Law chief: Let's go now with delayed inquests
Northern Ireland's Lord Chief Justice has suggested going ahead with Troubles-linked inquests dogged by delays for decades with whatever evidence is available.
Sir Declan Morgan made the suggestion as he met the Victims Forum for the first time and admitted his proposal may be "unpalatable".
But he told the gathering that while not ideal, his suggestion was based on the fact that 22 of the 54 cases were over 40 years old.
The current caseload relates to a total of 86 deaths dating back to the early 1970s, and figure could potentially rise over the next few years.
They include some of most notorious killings of the Troubles, among them the UVF murder of 76-year-old Roseanne Mallon and the IRA's Kingsmills massacre.
Sir Declan, who is now also president of the Coroners' Courts, is to appoint Lord Justice Weir to review all the so-called legacy cases, with preliminary hearings being scheduled for January.
But he cautioned that it could be many years before most cases could be dealt with and it would be wrong of him to allow the families or the wider public to be given unrealistic expectations.
The Lord Chief Justice said if cases proceeded under the inquest system there would have to be decisions on how to manage those being significantly delayed due to outstanding evidence, disclosure and redaction issues, or the tracking down of witnesses.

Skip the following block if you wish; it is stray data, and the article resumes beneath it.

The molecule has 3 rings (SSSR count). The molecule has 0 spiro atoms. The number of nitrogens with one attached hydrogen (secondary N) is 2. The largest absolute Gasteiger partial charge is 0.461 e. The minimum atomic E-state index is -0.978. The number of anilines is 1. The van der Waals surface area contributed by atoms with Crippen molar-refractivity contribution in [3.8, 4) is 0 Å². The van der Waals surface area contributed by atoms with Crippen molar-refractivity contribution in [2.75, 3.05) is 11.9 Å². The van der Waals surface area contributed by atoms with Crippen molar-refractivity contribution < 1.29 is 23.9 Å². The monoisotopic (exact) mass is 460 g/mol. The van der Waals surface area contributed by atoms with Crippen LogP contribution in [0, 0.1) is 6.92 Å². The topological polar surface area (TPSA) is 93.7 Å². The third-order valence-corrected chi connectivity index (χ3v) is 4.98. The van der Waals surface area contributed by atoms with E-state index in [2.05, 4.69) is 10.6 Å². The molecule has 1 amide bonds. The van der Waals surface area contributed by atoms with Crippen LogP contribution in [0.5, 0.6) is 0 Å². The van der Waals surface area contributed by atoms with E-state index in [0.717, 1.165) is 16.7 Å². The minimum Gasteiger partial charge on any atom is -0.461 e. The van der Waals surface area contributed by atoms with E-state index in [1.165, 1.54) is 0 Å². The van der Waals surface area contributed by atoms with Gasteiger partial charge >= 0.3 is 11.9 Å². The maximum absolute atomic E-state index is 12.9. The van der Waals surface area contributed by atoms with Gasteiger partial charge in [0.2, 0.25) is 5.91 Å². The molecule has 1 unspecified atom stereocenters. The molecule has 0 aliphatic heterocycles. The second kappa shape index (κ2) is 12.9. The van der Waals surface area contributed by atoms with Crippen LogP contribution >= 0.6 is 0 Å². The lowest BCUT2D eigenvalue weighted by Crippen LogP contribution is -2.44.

"One practical option - though I fully expect that some may find this unpalatable - would be to proceed in such cases on the available evidence.
"This would by no means be ideal, but it reflects the fact that 22 of the 54 cases are now over 40 years old.
"The stark reality is that, with the passage of time, some witnesses might never be located or they may have died by the time a case comes to be heard.
"It would not be in the interests of justice, I would have thought, to allow such cases to wither on the vine."
Sir Declan told the forum that even if there was a political breakthrough at Stormont, with additional monies being released, the Historical Inquiries Unit would not commence its operations until October next year at the earliest.
Victims Commissioner Judith Thompson, who set up the meeting, said she believed that Sir Declan was genuinely keen to engage with victims and their families, but was also concerned to manage people's expectations.